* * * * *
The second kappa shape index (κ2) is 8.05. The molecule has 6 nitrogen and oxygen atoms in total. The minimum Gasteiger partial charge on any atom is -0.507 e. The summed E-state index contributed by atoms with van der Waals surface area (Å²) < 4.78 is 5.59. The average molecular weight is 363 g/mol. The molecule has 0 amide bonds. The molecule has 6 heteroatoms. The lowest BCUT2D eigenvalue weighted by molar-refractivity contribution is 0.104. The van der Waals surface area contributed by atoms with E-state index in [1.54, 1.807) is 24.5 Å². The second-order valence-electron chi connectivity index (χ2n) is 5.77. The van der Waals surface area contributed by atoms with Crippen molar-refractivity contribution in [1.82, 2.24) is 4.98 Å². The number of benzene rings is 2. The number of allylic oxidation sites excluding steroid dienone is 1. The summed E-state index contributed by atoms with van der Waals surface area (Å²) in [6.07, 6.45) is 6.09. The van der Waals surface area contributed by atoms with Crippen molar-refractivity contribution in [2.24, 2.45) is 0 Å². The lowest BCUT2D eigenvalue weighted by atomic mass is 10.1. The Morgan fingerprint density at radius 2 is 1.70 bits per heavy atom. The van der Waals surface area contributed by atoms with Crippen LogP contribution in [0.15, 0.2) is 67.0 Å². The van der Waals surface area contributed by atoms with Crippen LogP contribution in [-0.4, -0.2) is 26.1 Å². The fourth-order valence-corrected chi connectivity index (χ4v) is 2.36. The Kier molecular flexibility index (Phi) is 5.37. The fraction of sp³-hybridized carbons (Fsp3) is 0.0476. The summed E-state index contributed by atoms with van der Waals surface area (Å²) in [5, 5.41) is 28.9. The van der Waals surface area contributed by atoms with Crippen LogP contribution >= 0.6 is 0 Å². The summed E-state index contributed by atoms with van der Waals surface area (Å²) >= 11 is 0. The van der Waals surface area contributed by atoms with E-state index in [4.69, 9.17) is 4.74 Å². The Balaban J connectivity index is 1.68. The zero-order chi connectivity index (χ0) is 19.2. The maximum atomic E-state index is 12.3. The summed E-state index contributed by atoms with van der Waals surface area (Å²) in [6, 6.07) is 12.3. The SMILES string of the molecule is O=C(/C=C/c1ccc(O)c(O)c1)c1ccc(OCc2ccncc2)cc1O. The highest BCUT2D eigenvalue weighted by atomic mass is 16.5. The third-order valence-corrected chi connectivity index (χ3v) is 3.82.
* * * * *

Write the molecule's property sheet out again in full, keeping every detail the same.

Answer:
The second kappa shape index (κ2) is 8.05. The molecule has 6 nitrogen and oxygen atoms in total. The minimum Gasteiger partial charge on any atom is -0.507 e. The summed E-state index contributed by atoms with van der Waals surface area (Å²) < 4.78 is 5.59. The average molecular weight is 363 g/mol. The molecule has 0 amide bonds. The molecule has 6 heteroatoms. The lowest BCUT2D eigenvalue weighted by molar-refractivity contribution is 0.104. The van der Waals surface area contributed by atoms with E-state index in [1.54, 1.807) is 24.5 Å². The second-order valence-electron chi connectivity index (χ2n) is 5.77. The van der Waals surface area contributed by atoms with Crippen molar-refractivity contribution in [1.82, 2.24) is 4.98 Å². The number of benzene rings is 2. The number of allylic oxidation sites excluding steroid dienone is 1. The summed E-state index contributed by atoms with van der Waals surface area (Å²) in [6.07, 6.45) is 6.09. The van der Waals surface area contributed by atoms with Crippen molar-refractivity contribution in [2.24, 2.45) is 0 Å². The lowest BCUT2D eigenvalue weighted by atomic mass is 10.1. The Morgan fingerprint density at radius 2 is 1.70 bits per heavy atom. The van der Waals surface area contributed by atoms with Crippen LogP contribution in [0.15, 0.2) is 67.0 Å². The van der Waals surface area contributed by atoms with Crippen LogP contribution in [-0.4, -0.2) is 26.1 Å². The fourth-order valence-corrected chi connectivity index (χ4v) is 2.36. The Kier molecular flexibility index (Phi) is 5.37. The fraction of sp³-hybridized carbons (Fsp3) is 0.0476. The summed E-state index contributed by atoms with van der Waals surface area (Å²) in [5, 5.41) is 28.9. The van der Waals surface area contributed by atoms with Crippen LogP contribution >= 0.6 is 0 Å². The summed E-state index contributed by atoms with van der Waals surface area (Å²) >= 11 is 0. The van der Waals surface area contributed by atoms with E-state index in [4.69, 9.17) is 4.74 Å². The Balaban J connectivity index is 1.68. The zero-order chi connectivity index (χ0) is 19.2. The maximum atomic E-state index is 12.3. The summed E-state index contributed by atoms with van der Waals surface area (Å²) in [6, 6.07) is 12.3. The SMILES string of the molecule is O=C(/C=C/c1ccc(O)c(O)c1)c1ccc(OCc2ccncc2)cc1O. The highest BCUT2D eigenvalue weighted by atomic mass is 16.5. The third-order valence-corrected chi connectivity index (χ3v) is 3.82.